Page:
Lively’s Emily is an aggressive, confident, icy go-getter, decked out in ensembles that might make even Serena van der Woodsen envious. The dynamic between Emily and Stephanie, with the former completely dominating the latter, is what the plot turns on. Emily and her husband seem like the picture-perfect couple, but of course there’s trouble in paradise. There are times when like Kendrick’s performance, Lively’s veers too close to caricature.

Henry Golding’s casting in this is a pretty big deal – the film went into production before the release of Crazy Rich Asians, meaning there was buzz about him in Hollywood before that film became the hot-button movie it is now. In movies like this, the husband character in movies like this is either in on it, or just really stupid. This might only be Golding’s second movie, but it seems he already has a type he’ll be cast in – namely, handsome, charming and a little bit aloof. He’s not entirely convincing in some of the more dramatic scenes, but he does fit alongside the attractive leads.

The supporting characters all feel like they walked out of a comedy – Andrew Rannells plays one of the ‘mums’ who makes catty comments at Stephanie from the side-lines, while Rupert Friend plays Emily’s boss, a flamboyant style maven. Linda Cardellini shows up as a goth-punk artist who wears a Slayer t-shirt as she wields and paints knives.

A Simple Favour might not work on the level it was intended to, but while its extremely uneasy mix of comedy and sex-and-secrets-soaked mystery thriller results in it being silly, it also prevents the movie from being bland. Perhaps this would’ve worked better in the hands of someone who’s sensibilities were a bit more British, who could have brought more wicked brand of acid-dipped wit to the proceedings. As it stands, A Simple Favour is a curiousity that audiences might not love but should find interesting.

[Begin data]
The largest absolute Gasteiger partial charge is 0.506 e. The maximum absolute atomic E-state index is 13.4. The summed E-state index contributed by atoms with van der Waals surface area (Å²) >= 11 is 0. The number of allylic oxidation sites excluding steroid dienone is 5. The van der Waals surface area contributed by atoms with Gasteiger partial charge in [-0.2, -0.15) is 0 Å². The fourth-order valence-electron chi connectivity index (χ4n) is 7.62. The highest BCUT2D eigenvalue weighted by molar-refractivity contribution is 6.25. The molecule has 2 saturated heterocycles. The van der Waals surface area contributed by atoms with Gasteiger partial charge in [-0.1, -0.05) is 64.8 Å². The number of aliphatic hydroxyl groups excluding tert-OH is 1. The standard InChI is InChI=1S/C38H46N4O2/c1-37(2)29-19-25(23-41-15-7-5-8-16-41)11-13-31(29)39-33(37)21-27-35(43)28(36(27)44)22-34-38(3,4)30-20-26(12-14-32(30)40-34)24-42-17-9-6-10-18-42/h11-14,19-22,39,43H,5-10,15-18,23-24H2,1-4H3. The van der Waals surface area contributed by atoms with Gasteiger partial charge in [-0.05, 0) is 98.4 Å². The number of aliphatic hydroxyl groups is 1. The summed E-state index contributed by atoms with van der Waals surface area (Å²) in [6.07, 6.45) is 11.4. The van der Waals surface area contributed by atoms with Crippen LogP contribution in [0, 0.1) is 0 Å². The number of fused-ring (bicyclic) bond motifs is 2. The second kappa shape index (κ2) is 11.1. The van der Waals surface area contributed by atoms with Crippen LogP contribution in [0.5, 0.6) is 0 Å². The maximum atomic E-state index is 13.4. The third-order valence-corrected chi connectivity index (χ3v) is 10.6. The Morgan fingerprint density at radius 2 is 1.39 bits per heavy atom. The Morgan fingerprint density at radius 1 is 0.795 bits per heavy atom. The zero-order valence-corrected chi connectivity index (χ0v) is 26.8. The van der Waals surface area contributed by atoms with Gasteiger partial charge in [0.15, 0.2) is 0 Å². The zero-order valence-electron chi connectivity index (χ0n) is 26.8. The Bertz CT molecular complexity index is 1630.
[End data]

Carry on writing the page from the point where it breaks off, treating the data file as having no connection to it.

RATING: 3 out of 5 Stars

Jedd Jong

The Shallows

For F*** Magazine

THE SHALLOWS

Director : Jaume Collet-Serra
Cast : Blake Lively, Óscar Jaenada, Brett Cullen, Sedona Legge, Angelo José Lozano Corzo, José Manuel Trujillo Salas
Genre : Thriller
Run Time : 1 hr 26 mins
Opens : 11 August 2016
Rating : PG13 (Some Violence and Some Intense Sequences)

The Shallows posterBlake Lively has to keep from becoming shark bait (Ooh ha ha!) in this survival thriller. Lively plays medical student Nancy Adams, who has travelled to Mexico in search of a secluded beach where her mother once surfed years ago. She hitches a ride from local resident Carlos (Jaenada), heading into the water to catch the waves. Nancy meets two other surfers (Corzo and Salas) and is enjoying herself, but the fun is cut short when she’s attacked by a great white shark. Nancy is able to swim to the relative safety of an isolated rocky outcrop, but with the tide coming in, Nancy has to signal for help or swim back to the beach, all while the shark ominously encircles her.